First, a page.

confidence=0.1786


If patients not exposured to
cita
, then have preterm
birth with support=0.0433,
confidence=0.0444

Derive Drug Side Effects via SmartRule(2):
temporal sensitive rules


Divide the pregnancy period into time slots (e.g.
trimester) and combine drug exposure by time:


If patients exposed to
cita

in the
1st trimester

and drink
alcohol, then have preterm birth with support=0.0011
and confidence=0.132


If patients exposed to cita in the
2nd trimester

and drink
alcohol, then have preterm birth with support=0.0011 and
confidence=0.417


If patients exposed to cita in the
3rd trimester

and drink
alcohol, then have preterm birth with support=0.0009 and
confidence=0.364


Flexible in time slot division, domain user can
control granularity

Rule Presentation


Hierarchically organize
rules into trees


View general rules and
then extend to specific
rules


Use spreadsheet to
present the rule trees


Easy to sort, filter or
extend the rule trees to
search for the interesting
rules

2) If
exposed to
cita

in the 1
st

trimester, then
preterm birth (sup=0.0016, conf=0.0761)

6) If
exposed to
cita

in the 1
st

trimester and
drink alcohol, then preterm birth (sup=0.0011,
conf=0.132)

7) If
exposed to
cita

in the 2
nd

trimester and
drink alcohol, then preterm birth (sup=0.0011,
conf=0.417)


3) If
exposed to
cita

in the 2
nd

trimester, then
preterm birth (sup=0.0013, conf=0.1714)

4) If exposed to
cita

in the 3
rd

trimester, then
preterm birth (sup=0.0011, conf=0.1786)

A part of the rule hierarchy for the exposure to the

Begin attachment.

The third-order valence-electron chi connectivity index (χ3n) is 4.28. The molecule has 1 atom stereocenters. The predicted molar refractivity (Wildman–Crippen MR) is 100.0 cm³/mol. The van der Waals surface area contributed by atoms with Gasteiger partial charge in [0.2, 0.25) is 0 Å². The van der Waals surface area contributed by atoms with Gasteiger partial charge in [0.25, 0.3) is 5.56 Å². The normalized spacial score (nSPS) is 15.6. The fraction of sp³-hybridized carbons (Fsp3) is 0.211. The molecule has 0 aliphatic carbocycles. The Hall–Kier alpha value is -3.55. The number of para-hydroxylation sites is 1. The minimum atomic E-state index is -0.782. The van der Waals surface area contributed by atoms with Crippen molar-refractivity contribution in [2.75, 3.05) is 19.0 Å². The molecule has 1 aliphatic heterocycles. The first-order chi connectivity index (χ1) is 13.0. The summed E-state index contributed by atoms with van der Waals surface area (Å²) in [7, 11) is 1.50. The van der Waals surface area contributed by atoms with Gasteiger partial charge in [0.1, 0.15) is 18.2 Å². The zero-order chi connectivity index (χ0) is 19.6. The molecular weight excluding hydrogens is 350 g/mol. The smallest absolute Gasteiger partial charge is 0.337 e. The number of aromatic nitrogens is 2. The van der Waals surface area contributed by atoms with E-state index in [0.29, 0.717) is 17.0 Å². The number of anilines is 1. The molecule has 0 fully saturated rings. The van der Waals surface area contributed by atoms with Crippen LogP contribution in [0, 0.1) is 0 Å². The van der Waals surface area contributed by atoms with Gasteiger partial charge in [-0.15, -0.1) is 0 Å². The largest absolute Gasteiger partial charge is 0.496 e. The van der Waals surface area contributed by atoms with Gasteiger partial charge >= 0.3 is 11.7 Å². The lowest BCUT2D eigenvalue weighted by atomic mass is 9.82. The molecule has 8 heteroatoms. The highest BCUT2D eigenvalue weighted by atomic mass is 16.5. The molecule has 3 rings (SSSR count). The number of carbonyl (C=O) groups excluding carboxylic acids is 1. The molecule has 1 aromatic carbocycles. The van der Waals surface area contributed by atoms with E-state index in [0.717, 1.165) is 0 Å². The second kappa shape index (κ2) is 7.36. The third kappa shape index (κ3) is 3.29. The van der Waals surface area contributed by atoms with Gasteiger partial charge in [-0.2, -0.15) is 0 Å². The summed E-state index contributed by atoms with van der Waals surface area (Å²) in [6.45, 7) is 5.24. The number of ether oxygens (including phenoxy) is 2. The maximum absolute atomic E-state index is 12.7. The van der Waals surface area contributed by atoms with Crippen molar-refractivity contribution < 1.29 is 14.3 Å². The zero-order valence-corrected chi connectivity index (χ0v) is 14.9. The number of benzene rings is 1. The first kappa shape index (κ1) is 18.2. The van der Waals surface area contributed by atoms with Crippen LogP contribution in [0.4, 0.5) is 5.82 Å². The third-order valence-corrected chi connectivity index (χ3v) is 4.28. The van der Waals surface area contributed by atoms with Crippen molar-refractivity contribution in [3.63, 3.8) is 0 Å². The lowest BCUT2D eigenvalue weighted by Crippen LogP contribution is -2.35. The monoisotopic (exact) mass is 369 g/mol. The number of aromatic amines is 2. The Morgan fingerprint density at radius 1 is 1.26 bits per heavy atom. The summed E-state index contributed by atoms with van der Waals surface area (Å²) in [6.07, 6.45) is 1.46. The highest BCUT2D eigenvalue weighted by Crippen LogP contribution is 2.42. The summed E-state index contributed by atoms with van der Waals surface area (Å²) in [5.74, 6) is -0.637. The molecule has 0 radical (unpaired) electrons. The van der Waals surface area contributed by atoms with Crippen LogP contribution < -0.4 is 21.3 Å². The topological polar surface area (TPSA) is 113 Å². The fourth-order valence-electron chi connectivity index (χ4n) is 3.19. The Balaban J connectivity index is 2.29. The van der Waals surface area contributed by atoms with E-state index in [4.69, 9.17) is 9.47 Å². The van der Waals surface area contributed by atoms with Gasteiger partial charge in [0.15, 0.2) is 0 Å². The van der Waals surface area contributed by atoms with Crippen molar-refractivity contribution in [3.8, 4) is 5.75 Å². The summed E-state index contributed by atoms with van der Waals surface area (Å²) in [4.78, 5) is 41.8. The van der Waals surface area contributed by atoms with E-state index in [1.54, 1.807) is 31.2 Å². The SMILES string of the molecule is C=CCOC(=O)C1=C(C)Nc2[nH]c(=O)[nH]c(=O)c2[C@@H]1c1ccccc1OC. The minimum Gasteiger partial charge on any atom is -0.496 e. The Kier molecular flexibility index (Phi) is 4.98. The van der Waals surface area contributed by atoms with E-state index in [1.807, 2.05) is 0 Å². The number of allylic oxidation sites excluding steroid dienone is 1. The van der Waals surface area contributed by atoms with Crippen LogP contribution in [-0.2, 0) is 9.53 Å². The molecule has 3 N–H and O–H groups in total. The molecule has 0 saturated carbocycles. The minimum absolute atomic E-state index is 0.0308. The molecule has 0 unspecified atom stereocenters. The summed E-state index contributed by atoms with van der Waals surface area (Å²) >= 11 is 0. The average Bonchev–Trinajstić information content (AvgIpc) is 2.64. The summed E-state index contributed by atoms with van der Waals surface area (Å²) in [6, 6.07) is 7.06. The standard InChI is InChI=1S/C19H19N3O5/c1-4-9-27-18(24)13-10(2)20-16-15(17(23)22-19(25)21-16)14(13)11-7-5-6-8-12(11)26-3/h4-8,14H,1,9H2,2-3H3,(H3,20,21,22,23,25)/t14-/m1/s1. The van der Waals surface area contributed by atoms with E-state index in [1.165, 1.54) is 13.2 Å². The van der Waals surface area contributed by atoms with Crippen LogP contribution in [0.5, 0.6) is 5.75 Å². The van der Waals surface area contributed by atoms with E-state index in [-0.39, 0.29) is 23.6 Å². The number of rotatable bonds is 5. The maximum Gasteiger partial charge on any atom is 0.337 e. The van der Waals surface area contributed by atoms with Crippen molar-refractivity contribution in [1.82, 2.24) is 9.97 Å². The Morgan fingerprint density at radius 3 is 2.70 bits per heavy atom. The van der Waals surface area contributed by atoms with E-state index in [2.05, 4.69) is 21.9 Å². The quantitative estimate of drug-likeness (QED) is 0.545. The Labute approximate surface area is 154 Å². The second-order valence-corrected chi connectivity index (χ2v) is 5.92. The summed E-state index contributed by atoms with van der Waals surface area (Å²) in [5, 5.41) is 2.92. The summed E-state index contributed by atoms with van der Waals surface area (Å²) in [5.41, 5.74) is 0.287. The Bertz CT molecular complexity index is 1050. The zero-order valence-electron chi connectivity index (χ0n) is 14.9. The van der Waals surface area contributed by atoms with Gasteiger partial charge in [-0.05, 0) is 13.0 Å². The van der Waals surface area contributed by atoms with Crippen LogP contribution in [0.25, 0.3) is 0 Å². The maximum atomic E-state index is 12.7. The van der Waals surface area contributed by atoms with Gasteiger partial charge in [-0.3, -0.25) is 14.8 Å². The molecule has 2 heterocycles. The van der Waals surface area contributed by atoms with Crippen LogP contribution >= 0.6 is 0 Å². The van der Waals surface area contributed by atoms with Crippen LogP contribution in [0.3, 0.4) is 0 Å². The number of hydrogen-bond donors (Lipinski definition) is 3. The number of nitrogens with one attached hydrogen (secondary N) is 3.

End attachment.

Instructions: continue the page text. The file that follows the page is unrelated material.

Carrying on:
antidepressant
citalopram
and alcohol at different time
period of pregnancy with preterm birth

8) If
exposed to
cita

in the 3
rd

trimester and
drink alcohol, then preterm birth (sup=0.0009,
conf=0.364)

1) In general, patients have

preterm birth (sup=0.0454,
conf=0.0454)

5) If no
exposure to
cita
, then preterm birth
(sup=0.0433, conf=0.0444)

Knowledge Discovery from
Data Mining Results


Challenges:


Examining the vast number of rules
manually is too labor
-
intensive


Exploring knowledge (rules) without
specific goal

Existing approach:

Top
-
down in
Rule Hierarchy


Association rules are represented in
general rules,
summaries and exception rules

(GSE patterns). The
GSE pattern presents the discovered rules in a
hierarchical fashion. Users can browse the hierarchy
from
top
-
down

to find interesting exception rules.


Due to the low occurance of drug side effects,
interesting rules are exception rules and reside at
the lower level of the hierarchy. Without user
guidance, it requires exploration of the entire GSE
hierarchy to locate the interesting exception rules.


Reference:


B. Liu, M. Hu, and W. Hsu, "Multi
-
level organization and summarization of the discovered rules,"
Proceedings of the ACM SIGKDD International Conference on Knowledge Discovery & Data Mining
,
Aug, 2000, Boston, USA.